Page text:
© Copyright Dieter Arnold, Building in Egypt, p. 278
The pyramid blocks were hewn from quarries using stone and copper tools. There are examples of each stage of block extraction at existing ancient quarries. Granite was quarried using pounding stones of dolerite, some of which have been found laying about the quarries. The blocks were transported to the pyramid site from remote quarries using barges, and from local quarries using wooden sleds. The Egyptians did not use the wheel during the Pyramid Age, an invention that would have been of limited used on softer ground under heavy loads. The sleds were dragged manually, sometimes with the help of beasts of burden, over smoothed roads. Some of the existing pathways were equipped with transverse wooden beams to lend support to the sled. A lubricant may have been poured upon the road to reduce friction. (For more information, see Moving Large Objects.)
Cedar sled from Lisht.
© Copyright Dieter Arnold, Building in Egypt, p. 276
How the massive blocks were raised to the height of the rising pyramid is not understood for certain. Earthen ramps were used at least in the initial stages of construction. Extant ramps have been found at the pyramids of Amenemhat I and Senwosret I at Lisht (see photos below), as well as at several other sites. Traces of disassembled ramps at pyramid sites are even more common. The ramps were made of brick or earth and rubble dressed with brick for strength. They were built up as the pyramid progressed upward, and removed as the pyramid was finished downward.
Inclined brick construction ramps with transverse
timbers at the pyramids of Amenemhat I and Senwosret I.
© Copyright Dieter Arnold, Building in Egypt, pp. 87, 88
The ramps likely took the form of an inclined plane at the beginning of work, but the configuration in later stages has long been a matter of conjecture. Some Egyptologists propose a straight, gently sloping, linear ramp, some propose a steep staircase ramp, and others propose a ramp that spiraled up the four sides of the pyramid. In most ramp scenarios, the volume of the ramp exceeds the volume of the pyramid structure itself, raising the possibility that the stones of the upper reaches were placed using levers, or perhaps a modified ramp of some sort. In the case of the Great Pyramid at Giza, the upper half of the total vertical pyramid height represents only 12.5% of the mass of the entire pyramid. The mass of the top quarter of the pyramid's height is a mere .0386% of the whole. Thus the mass of the ramp is in inverse proportion to the mass of building material it is meant to convey. Extending a ramp to the upper reaches of a pyramid to service such a small volume of stone would appear to be inexpedient.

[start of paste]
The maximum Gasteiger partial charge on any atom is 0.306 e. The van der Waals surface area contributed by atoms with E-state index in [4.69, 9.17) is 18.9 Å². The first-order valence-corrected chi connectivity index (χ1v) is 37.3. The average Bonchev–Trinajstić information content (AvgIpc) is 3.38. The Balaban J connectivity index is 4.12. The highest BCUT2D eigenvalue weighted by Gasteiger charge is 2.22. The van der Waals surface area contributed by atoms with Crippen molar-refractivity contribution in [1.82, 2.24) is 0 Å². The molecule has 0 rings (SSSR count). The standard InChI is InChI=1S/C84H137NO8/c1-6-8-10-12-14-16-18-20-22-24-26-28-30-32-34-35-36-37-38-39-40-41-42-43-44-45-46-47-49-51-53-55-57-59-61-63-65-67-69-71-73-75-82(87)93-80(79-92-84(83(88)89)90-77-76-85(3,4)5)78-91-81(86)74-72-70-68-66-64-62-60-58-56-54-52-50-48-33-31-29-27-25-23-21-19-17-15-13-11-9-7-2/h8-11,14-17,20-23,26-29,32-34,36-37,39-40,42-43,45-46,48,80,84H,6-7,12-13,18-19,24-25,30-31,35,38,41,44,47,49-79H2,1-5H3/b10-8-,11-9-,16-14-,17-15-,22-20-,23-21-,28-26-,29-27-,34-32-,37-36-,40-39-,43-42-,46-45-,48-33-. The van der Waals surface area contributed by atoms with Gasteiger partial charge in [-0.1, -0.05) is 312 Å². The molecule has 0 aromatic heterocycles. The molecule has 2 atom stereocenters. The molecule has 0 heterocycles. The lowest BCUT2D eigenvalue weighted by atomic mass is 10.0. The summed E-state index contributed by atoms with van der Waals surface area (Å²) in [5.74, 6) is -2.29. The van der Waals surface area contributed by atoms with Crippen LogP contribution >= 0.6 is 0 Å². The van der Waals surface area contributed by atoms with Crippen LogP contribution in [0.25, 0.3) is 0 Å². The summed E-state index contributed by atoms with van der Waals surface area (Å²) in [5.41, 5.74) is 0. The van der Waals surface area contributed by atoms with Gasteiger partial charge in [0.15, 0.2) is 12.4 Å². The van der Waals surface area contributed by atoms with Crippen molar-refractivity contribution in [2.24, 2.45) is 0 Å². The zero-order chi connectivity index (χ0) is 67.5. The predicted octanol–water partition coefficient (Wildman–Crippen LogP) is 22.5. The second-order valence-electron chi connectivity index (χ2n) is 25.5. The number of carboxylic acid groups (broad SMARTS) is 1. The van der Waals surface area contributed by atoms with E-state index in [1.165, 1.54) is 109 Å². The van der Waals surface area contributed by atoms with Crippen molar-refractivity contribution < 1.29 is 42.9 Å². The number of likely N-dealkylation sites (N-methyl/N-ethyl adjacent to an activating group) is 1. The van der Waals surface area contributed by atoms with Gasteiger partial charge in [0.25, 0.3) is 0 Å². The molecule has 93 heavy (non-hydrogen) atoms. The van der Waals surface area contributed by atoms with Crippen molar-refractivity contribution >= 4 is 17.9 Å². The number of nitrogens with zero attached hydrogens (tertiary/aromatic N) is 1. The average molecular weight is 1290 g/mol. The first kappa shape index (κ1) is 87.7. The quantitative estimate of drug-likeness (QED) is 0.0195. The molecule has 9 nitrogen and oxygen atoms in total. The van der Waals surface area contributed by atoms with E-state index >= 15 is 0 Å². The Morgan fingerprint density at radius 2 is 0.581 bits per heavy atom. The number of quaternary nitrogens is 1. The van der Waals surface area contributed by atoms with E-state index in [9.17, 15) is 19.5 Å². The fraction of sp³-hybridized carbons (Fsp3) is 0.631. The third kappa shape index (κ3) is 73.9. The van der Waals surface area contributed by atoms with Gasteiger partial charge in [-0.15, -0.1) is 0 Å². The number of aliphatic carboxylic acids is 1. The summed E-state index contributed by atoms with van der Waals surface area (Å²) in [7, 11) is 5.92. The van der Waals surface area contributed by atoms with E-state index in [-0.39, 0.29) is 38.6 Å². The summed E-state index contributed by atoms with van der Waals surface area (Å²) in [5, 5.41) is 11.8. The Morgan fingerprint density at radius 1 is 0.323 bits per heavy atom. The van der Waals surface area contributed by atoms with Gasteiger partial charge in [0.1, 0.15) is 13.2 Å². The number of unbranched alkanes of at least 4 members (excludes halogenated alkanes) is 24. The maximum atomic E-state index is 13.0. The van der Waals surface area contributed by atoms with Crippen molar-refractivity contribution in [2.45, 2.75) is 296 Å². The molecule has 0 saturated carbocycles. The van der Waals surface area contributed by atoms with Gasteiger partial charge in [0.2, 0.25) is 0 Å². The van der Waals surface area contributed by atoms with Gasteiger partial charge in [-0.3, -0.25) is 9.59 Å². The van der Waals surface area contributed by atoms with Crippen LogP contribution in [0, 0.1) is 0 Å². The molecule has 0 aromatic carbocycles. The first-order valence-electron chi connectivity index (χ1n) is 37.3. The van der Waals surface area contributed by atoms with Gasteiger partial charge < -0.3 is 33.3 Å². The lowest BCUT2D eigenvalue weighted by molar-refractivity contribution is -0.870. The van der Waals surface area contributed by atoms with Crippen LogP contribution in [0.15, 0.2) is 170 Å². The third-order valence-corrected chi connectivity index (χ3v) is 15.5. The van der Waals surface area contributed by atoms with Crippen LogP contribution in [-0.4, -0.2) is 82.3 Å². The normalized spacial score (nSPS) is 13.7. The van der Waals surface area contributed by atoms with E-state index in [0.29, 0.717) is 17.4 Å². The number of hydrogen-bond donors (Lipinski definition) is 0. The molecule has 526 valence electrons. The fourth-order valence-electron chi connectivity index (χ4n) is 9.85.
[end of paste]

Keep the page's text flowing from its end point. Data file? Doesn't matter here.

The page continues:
But whatever the configuration of the ramps, the fact remains that the Egyptians successfully completed the most massive building projects in all of history. There is nothing magical or supernatural in the means by which they achieved their goals. By all indications, they retained their knowledge of construction throughout their history, but they were limited after the Fourth Dynasty not by the lack of technology but rather by the lack of the abundant resources that were previously available. More than two thousand years later, the Romans would move huge stones, some weighing nearly 1,000 tons, using similar techniques at Baalbek.
More impressive than the mechanics of moving huge masses of building material are the logistics involved: choreographing teams of foremen, multitudes of workers, and a profusion of supplies, all within the rigid constraints of a blueprint for design and a timetable for completion. It is hard to imagine that such a feat could be possible, but the pyramids themselves provide mute testimony that it was not only possible but actually accomplished. There remains no known written record hinting at how the pyramids were built, nor have any reliefs depicting the procedure been found. Most of what Egyptologists believe to be true of the methods involved is based on tangible archaeological evidence. Some is based on theory and is open for debate. What is known for certain is that the Egyptians used simple but effective tools to quarry the stones, to move them to the pyramid site, and to place them in the desired location.
For a more detailed and technical treatment of pyramid construction techniques, see Bonnie Sampsell's articles on the role of accretion layers in pyramid design and on how the Egyptians managed to control the shape of the pyramid while building it.
And for a more speculative theory of pyramid construction, see Mike Molyneaux's article, "Real life experiments that reveal the ancient art and techniques of building Egyptian pyramids."
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